SCOTUS lets Alabama ban curbside voting aimed at aiding people with COVID-19 risk and disabilities

Igor Derysh
·4 min read
Curbside Voting
Curbside Voting

Poll workers take ballots during curbside voting on April 7, 2020 in Sun Prairie, Wisconsin. Residents in Wisconsin went to the polls a day after the U.S. Supreme Court voted against an extension of the absentee ballot deadline in the state. Because of the coronavirus, the number of polling places was drastically reduced. Andy Manis/Getty Images

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A divided Supreme Court on Wednesday allowed Alabama to ban curbside voting amid the coronavirus pandemic without explanation.

Some Alabama counties with large numbers of Democratic voters had planned to allow curbside voting to accommodate people with disabilities and increased coronavirus risk, according to NPR. But Republican Secretary of State John Merrill banned counties from doing so without any exceptions.

A federal district court had previously ruled that the ban violated the Americans With Disabilities Act. The ruling was upheld by a federal appeals court before the Supreme Court issued a 5-3 decision granting the state's request for a stay of the lower court rulings.

The ruling came down from the Supreme Court's emergency or "shadow" docket, which does not require justices to explain their rulings. The court's five conservative justices, who all voted to stay the rulings, did not offer an explanation for their decision.

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The three liberal justices issued a dissenting opinion written by Justice Sonia Sotomayor.

"If those vulnerable voters wish to vote in person, they must wait inside, for as long as it takes, in a crowd of fellow voters whom Alabama does not require to wear face coverings," she wrote.

Sotomayor cited the case of Howard Porter Jr., an elderly Black man with asthma and Parkinson's disease, who said during his testimony that his ancestors had died for his right to vote.

"And while I don't mind dying to vote," he said, "I think we're past that — we're past that time."

Sotomayor said Jefferson and Montgomery counties "are ready and willing to help vulnerable voters like Mr. Porter cast their ballots without unnecessarily risking infection from a deadly virus."

Merrill argued in a Supreme Court brief that "some level of risk is inherent in life and in voting, pandemic or no."

A brief from the plaintiffs argued that "counties have employed curbside voting as recently as 2016 and 2018, even though state law expressly gives counties broad authority to assist voters with disabilities and to manage elections, and even though denying such access for high-risk voters violates the Constitution and the Americans With Disabilities Act."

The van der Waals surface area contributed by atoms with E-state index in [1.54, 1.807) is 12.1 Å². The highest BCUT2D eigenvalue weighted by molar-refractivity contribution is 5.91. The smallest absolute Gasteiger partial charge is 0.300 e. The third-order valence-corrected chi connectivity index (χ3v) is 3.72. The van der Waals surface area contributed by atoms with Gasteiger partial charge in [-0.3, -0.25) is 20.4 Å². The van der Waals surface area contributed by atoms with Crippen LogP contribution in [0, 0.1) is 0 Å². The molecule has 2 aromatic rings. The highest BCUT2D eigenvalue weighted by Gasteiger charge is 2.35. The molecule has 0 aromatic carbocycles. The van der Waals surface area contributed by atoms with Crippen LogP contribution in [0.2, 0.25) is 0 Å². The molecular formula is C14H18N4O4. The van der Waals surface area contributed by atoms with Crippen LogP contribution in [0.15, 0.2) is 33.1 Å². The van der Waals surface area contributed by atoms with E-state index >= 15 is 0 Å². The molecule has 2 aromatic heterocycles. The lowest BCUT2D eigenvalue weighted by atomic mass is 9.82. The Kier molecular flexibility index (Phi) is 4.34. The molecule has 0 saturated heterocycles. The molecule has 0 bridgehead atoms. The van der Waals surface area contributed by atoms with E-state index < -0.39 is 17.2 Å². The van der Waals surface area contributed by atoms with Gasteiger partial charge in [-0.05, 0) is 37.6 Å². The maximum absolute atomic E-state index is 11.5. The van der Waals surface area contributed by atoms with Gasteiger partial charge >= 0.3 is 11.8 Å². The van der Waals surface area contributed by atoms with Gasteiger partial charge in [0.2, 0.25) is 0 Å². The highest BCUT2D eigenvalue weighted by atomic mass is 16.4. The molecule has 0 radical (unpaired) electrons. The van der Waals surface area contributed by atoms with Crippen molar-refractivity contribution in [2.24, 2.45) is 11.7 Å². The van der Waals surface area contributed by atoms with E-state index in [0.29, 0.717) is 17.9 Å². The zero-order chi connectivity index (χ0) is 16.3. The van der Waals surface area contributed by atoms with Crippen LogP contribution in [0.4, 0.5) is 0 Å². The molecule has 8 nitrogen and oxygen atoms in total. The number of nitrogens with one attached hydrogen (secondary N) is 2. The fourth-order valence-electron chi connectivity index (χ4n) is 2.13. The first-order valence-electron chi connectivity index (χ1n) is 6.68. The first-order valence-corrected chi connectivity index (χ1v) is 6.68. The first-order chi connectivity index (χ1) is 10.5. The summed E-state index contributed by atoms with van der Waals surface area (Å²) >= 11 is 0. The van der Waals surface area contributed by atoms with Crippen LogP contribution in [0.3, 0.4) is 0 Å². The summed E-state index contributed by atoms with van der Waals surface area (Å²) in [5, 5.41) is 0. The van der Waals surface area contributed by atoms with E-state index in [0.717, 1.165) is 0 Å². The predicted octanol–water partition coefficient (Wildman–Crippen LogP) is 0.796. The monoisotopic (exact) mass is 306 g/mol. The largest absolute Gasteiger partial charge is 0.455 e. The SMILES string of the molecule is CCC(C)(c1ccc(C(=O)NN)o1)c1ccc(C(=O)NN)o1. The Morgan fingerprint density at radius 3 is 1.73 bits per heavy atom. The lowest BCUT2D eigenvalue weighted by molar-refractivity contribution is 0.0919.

Sotomayor wrote that the high court should have upheld the lower court ruling, which "does not require all counties to adopt curbside voting" and provides a remedy that "respects both the right of voters with disabilities to vote safely and the state's interest in orderly elections."

She added that Merrill "does not meaningfully dispute that the plaintiffs have disabilities, that COVID-19 is disproportionately likely to be fatal to these plaintiffs, and that traditional-in-person voting will meaningfully increase their risk of exposure."

Sotomayor also noted that in-person voting was easier in Alabama than its cumbersome mail-in voting process, and the Centers for Disease Control and Prevention recommended curbside voting amid the pandemic.

The Supreme Court has heard numerous voting access cases in recent weeks. On Monday, a split 4-4 ruling allowed Pennsylvania to accept mail-in ballots up to three days after Election Day — even if they do not have a clear postmark — after a challenge from state Republicans. Earlier this month, the Supreme Court granted a Republican request to restore a witness signature requirement for absentee ballots in South Carolina.

The court is expected to rule on a Republican challenge to a state-court-approved agreement allowing North Carolina to accept clearly postmarked absentee ballots up to nine days after Election Day. It is also expected to rule on a request from Democrats to restore a federal court order requiring Wisconsin to accept postmarked mail-in ballots up to six days after Election Day.

Rick Hasen, a professor at the University of California Irvine School of Law, said the Supreme Court's deference to states over federal courts on voting safety concerns "would seem to bode poorly for the attempts by Democrats and voting rights groups" seeking to extend mail-in ballot deadlines.

"Any more federally ordered voting changes that make their way to the Supreme Court before the election face a steep uphill climb," he wrote.

With Supreme Court nominee Amy Coney Barrett expected to be confirmed by the Senate as early as Monday, Democrats may face dimmer odds in election-related cases even if Chief Justice John Roberts joins liberals as he did in the Pennsylvania case.

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"This cake is baked as far as a future Coney Barrett justice of the Supreme Court is concerned," Sen. Richard Blumenthal, D-Conn., who sits on the Judiciary Committee, told The Washington Post. 

"There is no reason to think she would not be the fifth vote" in a case, he said, "that could end up "throwing out millions and millions of ballots."